One of the most common childhood illnesses, rotavirus, which infects almost 100 percent of children at one time or another, has been badly beaten down, thanks to the work of a host of researchers from the public and private sectors (including Dr. Paul Offit, a member of the ACSH board of directors, and chief of the division of infectious diseases and director of the Vaccine Education Center at Children s Hospital of Philadelphia), as well as three pharmaceutical companies: Wyeth, Merck and GlaxoSmithKline.
The virus, which causes diarrhea and vomiting, is generally regarded as simply a nuisance in the U.S, but data suggest otherwise. Prior to 2006, when RotaTeq (Merck) and Rotarix (GSK) were introduced, the infection caused 400,000 physician visits, 210,000 ER visits, and as many as 70,000 hospital admissions each year, at a cost of $1 billion per year in the US alone. By the time that the 2007-2008 peak season arrived, the number of confirmed cases declined by 80 percent, according to Margaret Cortese, M.D., of the CDC.
Even more impressive: The average hospital costs per child plummeted (to say the least) from $12,000 prior to the introduction of the vaccine to zero (source: Christopher Mast, Ph.D., of Merck Research Laboratories) and the ER visits dropped from 3.7 per 1,000 patient-years among unvaccinated children to 0.0 per 1,000 patient-years among infants who got the vaccine. Not half bad.
If this isn t a success, then show me something that is, comments ACSH s Dr. Josh Bloom. He adds, and this so-called nuisance in the US is a public health nightmare in lesser-developed countries, where, according to Dr. Offit, 2,000 children die every day from rotavirus.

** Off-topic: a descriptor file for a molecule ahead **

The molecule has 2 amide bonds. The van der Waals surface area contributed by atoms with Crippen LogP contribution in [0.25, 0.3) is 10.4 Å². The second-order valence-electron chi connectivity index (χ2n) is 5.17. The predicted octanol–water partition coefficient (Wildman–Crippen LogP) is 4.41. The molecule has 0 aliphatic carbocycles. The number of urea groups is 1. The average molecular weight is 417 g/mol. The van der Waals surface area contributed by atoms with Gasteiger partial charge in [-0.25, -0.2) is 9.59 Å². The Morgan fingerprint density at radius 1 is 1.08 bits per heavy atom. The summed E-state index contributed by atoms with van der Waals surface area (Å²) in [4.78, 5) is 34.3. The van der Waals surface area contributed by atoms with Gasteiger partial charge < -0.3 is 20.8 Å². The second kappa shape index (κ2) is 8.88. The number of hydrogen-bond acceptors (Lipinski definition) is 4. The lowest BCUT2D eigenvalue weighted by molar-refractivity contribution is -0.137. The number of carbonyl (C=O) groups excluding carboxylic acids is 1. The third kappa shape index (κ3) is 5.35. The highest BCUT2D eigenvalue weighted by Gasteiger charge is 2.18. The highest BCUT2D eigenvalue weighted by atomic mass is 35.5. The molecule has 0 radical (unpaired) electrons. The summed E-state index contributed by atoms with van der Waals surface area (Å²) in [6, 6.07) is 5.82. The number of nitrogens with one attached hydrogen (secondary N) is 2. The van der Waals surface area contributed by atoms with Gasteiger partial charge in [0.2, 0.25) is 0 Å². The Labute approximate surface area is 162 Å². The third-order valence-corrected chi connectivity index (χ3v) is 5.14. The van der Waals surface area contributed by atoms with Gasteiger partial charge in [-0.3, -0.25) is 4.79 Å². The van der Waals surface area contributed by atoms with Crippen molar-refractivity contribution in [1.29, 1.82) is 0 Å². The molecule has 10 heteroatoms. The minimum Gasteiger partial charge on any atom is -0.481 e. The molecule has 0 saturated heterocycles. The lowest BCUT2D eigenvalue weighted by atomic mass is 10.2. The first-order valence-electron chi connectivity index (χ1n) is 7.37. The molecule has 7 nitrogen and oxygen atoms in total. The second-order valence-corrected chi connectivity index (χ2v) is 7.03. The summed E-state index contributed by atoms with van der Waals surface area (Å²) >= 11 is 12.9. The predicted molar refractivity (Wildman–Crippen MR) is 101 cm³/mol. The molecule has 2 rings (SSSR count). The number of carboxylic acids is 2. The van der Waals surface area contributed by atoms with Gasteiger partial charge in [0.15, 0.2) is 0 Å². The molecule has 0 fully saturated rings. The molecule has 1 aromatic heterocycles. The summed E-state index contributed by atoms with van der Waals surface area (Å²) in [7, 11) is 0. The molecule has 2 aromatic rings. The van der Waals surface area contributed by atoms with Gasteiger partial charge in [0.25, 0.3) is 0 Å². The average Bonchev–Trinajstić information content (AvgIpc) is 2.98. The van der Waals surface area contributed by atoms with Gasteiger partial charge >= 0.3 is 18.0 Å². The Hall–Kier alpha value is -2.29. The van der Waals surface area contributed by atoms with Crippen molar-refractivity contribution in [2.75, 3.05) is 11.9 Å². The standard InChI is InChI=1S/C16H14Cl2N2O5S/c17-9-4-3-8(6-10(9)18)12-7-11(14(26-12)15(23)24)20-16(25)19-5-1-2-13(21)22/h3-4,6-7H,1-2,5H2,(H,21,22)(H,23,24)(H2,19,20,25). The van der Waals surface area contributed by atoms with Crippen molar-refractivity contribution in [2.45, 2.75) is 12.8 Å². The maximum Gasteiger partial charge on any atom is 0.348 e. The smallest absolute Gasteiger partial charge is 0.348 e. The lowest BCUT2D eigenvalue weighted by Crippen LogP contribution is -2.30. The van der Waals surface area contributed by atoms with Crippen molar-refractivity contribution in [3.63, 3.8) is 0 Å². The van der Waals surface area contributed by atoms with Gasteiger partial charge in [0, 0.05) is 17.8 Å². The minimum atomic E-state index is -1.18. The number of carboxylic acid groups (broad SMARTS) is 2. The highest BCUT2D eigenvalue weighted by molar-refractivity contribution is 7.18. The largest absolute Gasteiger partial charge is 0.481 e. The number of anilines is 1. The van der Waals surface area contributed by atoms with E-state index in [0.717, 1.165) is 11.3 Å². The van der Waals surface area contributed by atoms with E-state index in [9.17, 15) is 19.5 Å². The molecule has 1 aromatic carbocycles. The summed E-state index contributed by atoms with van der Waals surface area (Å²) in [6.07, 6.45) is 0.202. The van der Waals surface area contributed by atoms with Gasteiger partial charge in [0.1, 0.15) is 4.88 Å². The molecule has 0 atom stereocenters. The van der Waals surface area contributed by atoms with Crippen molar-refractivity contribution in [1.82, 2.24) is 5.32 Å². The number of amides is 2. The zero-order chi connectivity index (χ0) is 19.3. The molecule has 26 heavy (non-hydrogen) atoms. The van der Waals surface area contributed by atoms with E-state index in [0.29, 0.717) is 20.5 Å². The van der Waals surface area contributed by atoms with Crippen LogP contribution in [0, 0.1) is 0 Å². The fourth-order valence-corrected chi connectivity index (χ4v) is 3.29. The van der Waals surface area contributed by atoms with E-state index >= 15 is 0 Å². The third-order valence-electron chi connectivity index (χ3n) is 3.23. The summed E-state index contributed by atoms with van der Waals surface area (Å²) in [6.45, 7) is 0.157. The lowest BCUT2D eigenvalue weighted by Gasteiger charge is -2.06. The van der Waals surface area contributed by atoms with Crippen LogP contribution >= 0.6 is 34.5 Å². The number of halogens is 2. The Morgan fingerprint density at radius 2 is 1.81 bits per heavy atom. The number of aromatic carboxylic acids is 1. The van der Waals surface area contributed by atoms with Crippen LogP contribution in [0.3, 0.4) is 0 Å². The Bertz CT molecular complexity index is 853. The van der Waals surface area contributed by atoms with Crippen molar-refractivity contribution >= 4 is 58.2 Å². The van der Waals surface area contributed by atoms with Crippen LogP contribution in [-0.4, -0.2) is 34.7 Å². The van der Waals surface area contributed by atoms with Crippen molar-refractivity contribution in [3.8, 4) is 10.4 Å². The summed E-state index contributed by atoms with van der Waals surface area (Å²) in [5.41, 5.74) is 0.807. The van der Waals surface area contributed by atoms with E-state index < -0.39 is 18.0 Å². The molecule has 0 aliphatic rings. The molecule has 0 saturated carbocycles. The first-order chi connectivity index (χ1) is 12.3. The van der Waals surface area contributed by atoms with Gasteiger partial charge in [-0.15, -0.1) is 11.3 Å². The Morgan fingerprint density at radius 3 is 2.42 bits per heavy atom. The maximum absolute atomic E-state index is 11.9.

The vaccines are in the news today because of two articles in the New England Journal of Medicine, which address the incidence of the rare, yet serious side effect of the vaccines intussusception, a life-threatening condition where sections of the bowel are drawn into nearby sections, causing a telescope-like rearrangement which can lead to obstructions of the bowel. Researchers at the Harvard Medical School concluded that about 1.5 excess cases of intussusception were associated with RotaTeq, while another group from the CDC estimated that number to be 5.3 per 100,000 doses for Rotarix.
Intussusception lead to the withdrawal of the first rotavirus vaccine, RotaShield, which was introduced by Wyeth in 1998, but pulled from the market a year later after the condition was found in about 1 child per 12,000.
Dr. Offit says, Although the newer vaccines are about five-times safer, one should consider the consequences of the 1999 withdrawal of RotaShield. During the 7-year time frame between the loss of RotaShield and the introduction of the newer vaccines, about 5 million children died (worldwide) because of a side effect that occurred 0.00008 percent of the time. We can thank the anti-vaccine, anti-pharmaceutical groups for these deaths. If ever there was a distorted analysis of risk vs. benefit, this is it.